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last updated 12/30/04


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The Films of John Singleton

 

Flight of the Phoenix
(2004)

Tyrese Gibson and Kirk Jones in Flight of the Phoenix
Tyrese Gibson as AJ; Kirk "Sticky Fingaz" Jones as Jeremy


Flight of the Phoenix one-sheet The new fans Tyrese Gibson won with his movie-stealing turn in the hit 2 Fast 2 Furious would probably be disappointed and perhaps a little dumbfounded at the choice of his next film, Flight of the Phoenix. After all, taking on one of a number of supporting roles in a fairly low-profile studio film doesn't seem to be the best way to capitalize on one's momentum as a screen star on the rise. But for someone looking to diversify oneself as a film actor, it's an understandable move.

Gibson (back to using his full name in the credits) is very much the team player in John Moore's remake of Robert Aldrich's 1965 Jimmy Stewart crashed-plane-in-the-desert drama, and physically he's almost unrecognizable from his previous work--not only in film, but in his other multimedia entertainment interests. For the role of A.J., co-pilot to Dennis Quaid's Frank Towns, Gibson packed on 45 pounds to his normally, famously lean frame, and he sports a bit of hair growth on his usually clean-shaven head. The intent was to look older and hence a more plausible peer to Quaid, which he definitely does. It's too bad such commitment and dedication went to a part written as nothing more than a rather thankless right-hand/yes-man to the lead. With his changed appearance and really not much material with which to work, Gibson recedes into the background with most of the cast members, the exceptions being the focal trio of Quaid, Miranda Otto (the token female), and Giovanni Ribisi (playing a mysterious eccentric with a bold escape plan). For what little is required of Gibson as part of the ensemble--get tossed around a plane in a big FX-generated sandstorm (easily the film's most impressive sequence), help his fellow crash survivors build the titular Phoenix, dance to Outkast's "Hey Ya" in a particularly stick-out-like-a-sore-thumb scene--he gets the job done, but ultimately this part plays as a placeholder/timemarker before his next real screen role.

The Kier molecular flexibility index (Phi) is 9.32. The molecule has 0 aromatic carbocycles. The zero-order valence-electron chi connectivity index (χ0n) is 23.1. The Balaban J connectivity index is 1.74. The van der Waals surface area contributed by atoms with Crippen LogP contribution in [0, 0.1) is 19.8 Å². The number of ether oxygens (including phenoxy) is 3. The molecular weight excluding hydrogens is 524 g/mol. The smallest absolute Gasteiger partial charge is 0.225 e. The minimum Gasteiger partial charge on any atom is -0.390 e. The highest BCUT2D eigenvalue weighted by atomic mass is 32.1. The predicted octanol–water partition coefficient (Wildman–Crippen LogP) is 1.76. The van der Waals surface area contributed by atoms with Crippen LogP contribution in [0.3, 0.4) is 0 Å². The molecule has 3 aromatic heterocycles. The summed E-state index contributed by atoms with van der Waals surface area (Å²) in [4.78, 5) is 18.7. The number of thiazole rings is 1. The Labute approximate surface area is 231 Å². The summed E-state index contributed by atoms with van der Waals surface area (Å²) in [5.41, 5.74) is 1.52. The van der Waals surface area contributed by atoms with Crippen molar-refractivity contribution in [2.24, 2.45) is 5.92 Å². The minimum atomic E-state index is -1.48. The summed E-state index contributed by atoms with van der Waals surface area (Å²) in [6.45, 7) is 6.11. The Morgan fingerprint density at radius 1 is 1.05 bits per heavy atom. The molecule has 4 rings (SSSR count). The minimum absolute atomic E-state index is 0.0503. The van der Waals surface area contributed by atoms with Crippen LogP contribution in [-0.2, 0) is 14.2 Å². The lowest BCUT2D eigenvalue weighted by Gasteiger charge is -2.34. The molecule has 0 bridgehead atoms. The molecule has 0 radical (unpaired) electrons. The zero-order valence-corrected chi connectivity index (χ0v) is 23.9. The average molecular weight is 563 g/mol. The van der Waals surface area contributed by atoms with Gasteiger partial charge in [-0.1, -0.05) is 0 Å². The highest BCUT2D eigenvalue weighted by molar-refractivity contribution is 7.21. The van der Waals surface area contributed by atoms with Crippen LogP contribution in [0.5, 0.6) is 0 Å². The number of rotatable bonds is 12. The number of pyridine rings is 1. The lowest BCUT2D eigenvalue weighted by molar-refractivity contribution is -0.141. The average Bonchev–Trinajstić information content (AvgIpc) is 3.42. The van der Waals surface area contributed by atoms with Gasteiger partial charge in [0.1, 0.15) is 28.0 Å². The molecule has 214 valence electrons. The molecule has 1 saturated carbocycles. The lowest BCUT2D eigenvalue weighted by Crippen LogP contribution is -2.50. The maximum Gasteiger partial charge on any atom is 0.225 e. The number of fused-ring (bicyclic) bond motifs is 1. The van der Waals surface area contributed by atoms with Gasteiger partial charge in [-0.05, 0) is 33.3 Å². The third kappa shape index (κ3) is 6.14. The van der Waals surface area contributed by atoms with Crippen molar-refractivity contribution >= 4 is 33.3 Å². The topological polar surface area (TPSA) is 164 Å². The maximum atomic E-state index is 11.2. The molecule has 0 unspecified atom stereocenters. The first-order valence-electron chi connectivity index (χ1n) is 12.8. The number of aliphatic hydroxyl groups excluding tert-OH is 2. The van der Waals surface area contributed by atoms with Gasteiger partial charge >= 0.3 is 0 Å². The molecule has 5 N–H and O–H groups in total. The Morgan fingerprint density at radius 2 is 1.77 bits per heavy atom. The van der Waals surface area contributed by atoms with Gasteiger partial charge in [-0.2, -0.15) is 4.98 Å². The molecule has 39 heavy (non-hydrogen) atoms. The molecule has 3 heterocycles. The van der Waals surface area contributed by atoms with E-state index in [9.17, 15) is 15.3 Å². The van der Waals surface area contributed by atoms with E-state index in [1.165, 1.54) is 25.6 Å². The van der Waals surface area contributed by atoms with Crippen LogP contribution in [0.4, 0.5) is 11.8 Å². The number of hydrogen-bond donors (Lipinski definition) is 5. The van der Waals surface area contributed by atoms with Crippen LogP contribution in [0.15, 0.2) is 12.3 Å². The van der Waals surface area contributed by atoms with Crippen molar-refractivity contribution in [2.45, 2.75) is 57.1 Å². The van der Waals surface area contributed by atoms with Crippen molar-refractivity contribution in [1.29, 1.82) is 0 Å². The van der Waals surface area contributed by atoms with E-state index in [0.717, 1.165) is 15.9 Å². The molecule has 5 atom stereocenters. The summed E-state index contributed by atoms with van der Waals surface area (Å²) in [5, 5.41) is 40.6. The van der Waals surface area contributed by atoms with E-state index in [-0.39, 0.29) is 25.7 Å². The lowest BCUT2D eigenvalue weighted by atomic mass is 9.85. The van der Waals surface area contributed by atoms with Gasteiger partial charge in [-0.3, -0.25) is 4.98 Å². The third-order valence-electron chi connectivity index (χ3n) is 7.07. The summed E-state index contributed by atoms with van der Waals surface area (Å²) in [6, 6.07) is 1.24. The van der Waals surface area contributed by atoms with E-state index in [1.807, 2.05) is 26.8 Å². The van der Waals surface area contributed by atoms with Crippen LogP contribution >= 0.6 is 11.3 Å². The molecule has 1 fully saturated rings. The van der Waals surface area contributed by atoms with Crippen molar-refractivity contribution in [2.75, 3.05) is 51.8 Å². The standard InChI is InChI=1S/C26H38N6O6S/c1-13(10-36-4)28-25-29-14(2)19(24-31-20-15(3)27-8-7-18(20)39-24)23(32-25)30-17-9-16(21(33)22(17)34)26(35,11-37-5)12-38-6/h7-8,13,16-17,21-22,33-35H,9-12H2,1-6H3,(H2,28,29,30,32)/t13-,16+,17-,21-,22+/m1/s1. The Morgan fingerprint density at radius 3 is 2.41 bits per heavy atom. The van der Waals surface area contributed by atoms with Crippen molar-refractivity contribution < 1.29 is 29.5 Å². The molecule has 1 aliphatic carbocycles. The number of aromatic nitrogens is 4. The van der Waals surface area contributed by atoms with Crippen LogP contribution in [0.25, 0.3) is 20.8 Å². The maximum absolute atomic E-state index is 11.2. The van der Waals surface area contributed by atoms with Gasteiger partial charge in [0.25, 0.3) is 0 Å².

But, as mentioned, there are benefits to Gibson's involvement in this film, just not ones that are readily apparent while watching it. First, it's his first supporting/ensemble role, and the ease with which he transformed himself and blends into the cast shows his ability--and, perhaps more crucially, willingness--to take on more varied character work. Second, it marks his first experience on a lengthy overseas shoot, as the film was filmed in Africa (with the desert in Namibia doubling as the film's location in Mongolia's Gobi Desert). But most importantly, it's his first feature not to be under the direction of John Singleton--and making that move outside of the nest of his movie mentor is key to carving out a lasting, interesting, and rewarding acting career.

--Michael Dequina, December 30, 2004


Tyrese Gibson (third from right) and the cast of Flight of the Phoenix
Tyrese Gibson (third from right) and the cast of Flight of the Phoenix


MORE
  • Flight of the Phoenix: The Full Review
  • BUY!
    Flight of the Phoenix one-sheet
  • Flight of the Phoenix Poster
  • Flight of the Phoenix DVD
  • Flight of the Phoenix VHS
  • Flight of the Phoenix Soundtrack CD
  • LINKS
  • Flight of the Phoenix: The Official Site
  • Flight of the Phoenix @ The Internet Movie Database

  • Images ©2004 20th Century Fox, all rights reserved.
    The Films of Tyrese Gibson: Flight of the Phoenix/text and site design 2004-2005 Michael Dequina
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